About a month ago Ryan, Ruby, and I went to Mt. Sinai for genetic counselling. This is a common step after an Aniridia diagnosis, because in some cases, Aniridia appears as part of a larger syndrome called WAGR.
WAGR syndrome* is caused by a mutation on chromosome 11 — several genes in this area are deleted. If we think of our DNA as a library, imagine chromosome 11 as a book. Within that book, certain chapters are deleted. When you flip through the pages, chapters on eye development (PAX6 gene) and Wilms’ Tumour (WT1 gene) just aren’t there.
These missing chapters can result in:
- Wilms’ Tumour (cancerous kidney tumour)
- Aniridia (lack of iris)
- Genitourinary anomalies (genital/urinary system abnormalities)
- Range of Developmental Delays
50% of children with WAGR will develop Wilms’ Tumour. To monitor, ultrasounds are required every 3 months until a child reaches 8 years of age, and at longer intervals thereafter. Most cases are diagnosed by 3 years of age.
*Again — I am not a doctor. This is my best understanding of information I was given, but I cannot or do not pretend to provide medical advice. Please visit WAGR.org or talk to your doctor for more information.
Our goal was to figure out if Ruby is missing those chapters all together (deletion = WAGR), or, if there are simply a few spelling mistakes that will only result in her Aniridia.
Ruby’s case is interesting because she has Aniridia and one kidney. We know that the eyes and kidneys develop around the same time, but we don’t know if these two anomalies are linked in any way. What we hoped to find out is if Ruby’s single kidney put her at an increased risk of having WAGR.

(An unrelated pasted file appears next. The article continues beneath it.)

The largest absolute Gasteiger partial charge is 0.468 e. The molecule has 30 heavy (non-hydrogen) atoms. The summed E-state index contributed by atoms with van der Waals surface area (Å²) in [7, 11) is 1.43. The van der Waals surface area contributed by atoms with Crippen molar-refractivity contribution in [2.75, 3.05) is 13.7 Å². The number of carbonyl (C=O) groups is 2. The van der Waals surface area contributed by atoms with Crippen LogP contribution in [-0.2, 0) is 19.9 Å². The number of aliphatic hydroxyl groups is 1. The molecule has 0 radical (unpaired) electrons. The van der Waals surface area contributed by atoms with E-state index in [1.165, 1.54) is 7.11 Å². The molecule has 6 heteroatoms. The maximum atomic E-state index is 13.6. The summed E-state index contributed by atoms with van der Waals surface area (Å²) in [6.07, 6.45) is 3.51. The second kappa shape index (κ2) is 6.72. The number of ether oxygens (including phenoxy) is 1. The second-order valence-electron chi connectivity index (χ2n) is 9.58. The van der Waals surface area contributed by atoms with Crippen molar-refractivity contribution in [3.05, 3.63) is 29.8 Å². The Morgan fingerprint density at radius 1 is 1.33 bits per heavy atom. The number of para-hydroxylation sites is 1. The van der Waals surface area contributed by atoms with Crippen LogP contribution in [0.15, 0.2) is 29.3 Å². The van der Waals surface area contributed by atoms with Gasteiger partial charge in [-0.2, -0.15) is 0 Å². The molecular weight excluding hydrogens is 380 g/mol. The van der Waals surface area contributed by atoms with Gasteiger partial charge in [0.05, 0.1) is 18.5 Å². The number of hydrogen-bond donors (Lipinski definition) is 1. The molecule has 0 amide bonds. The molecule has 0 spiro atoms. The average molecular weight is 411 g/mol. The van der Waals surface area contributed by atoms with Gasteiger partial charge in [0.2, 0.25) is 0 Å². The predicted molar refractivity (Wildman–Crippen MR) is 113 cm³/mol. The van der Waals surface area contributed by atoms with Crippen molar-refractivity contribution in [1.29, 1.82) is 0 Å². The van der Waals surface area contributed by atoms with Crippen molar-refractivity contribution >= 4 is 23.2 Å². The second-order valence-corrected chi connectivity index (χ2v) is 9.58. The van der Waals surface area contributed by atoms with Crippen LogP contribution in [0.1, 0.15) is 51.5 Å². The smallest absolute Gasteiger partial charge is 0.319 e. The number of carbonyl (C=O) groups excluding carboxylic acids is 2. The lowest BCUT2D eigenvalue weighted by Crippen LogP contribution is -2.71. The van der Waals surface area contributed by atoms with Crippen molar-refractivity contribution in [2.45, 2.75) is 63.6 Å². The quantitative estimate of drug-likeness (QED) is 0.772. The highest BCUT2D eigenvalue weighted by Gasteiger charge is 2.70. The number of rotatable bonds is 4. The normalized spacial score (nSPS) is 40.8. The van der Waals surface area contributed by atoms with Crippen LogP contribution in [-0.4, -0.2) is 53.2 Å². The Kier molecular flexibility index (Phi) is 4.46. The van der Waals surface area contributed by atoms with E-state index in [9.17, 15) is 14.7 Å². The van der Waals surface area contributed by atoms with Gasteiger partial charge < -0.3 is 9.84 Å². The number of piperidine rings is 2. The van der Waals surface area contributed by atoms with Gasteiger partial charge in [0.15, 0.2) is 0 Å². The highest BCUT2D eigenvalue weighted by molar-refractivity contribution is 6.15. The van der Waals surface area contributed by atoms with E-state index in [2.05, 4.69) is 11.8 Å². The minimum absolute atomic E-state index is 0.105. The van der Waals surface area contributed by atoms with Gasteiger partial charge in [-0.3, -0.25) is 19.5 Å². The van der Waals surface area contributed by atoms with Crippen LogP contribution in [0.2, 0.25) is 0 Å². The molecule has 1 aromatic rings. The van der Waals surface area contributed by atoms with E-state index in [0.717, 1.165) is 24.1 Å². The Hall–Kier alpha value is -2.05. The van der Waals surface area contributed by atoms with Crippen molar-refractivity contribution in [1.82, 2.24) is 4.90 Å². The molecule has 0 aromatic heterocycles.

Ruby had blood work taken after our initial consultation. It would take 2-4 weeks to hear back.
This past Wednesday while shopping at Costco with mom, my phone rang. It was Ruby’s Geneticist Dr. Chong calling with some great news: Ruby does not have WAGR.
Mom and I did a happy dance right in the middle of Costco. To anyone who didn’t know what was going on, it must’ve looked like we were reaaaaally excited about that giant sized bucket of mayonnaise on sale. Ruby just sat in her stroller with an expression that said, “common duys… I knew dis all along.”
We’re doing additional blood work to better understand what spelling mistakes occurred in the PAX6 chapter to cause the Aniridia.
Dr. Chong is speaking with our nephrology team to determine whether or not we also need to look at the WT1 chapter (Wilm’s Tumour), given that Ruby only has one kidney. However, based on Ruby’s results, we were told that she has no greater likelihood of having Wilms’ Tumour than you or I do.
Ryan and I are getting ultrasounds done to see if either of us only have one kidney. This could be enough to explain why Ruby might have one too.
We’ll continue to monitor her kidney as she grows to ensure it stays healthy, but, we won’t need to do this every 3 months, worrying about when Wilm’s Tumours may appear.
What we’ve learned
While we received good news with this phone call, there are parents out there who will hear otherwise. Waiting for this information, I felt how it might feel to be one of those parents.
I feel so much empathy and compassion for these families. I also feel so much admiration for their courage, perseverance, and unconditional love.
Aniridia is something Ruby will live with, and live well with. Childhood cancer demands an entirely different level of bravery. I’m so grateful that Ruby doesn’t have WAGR, where we’d live with that 50/50 unknown. If that were our reality, I’d be hugging my baby even tighter every morning and every night. And now, without that diagnosis, I’ll be doing the same thing. Every moment is so precious.
I came across a great blog, Wonder Baby, whose author Amber Bobnar provides a great perspective on those precious moments in her post “What I Wish Someone Had Told Me When My Child Was First Diagnosed with a Disability.” If you have a few minutes, I encourage you to check it out.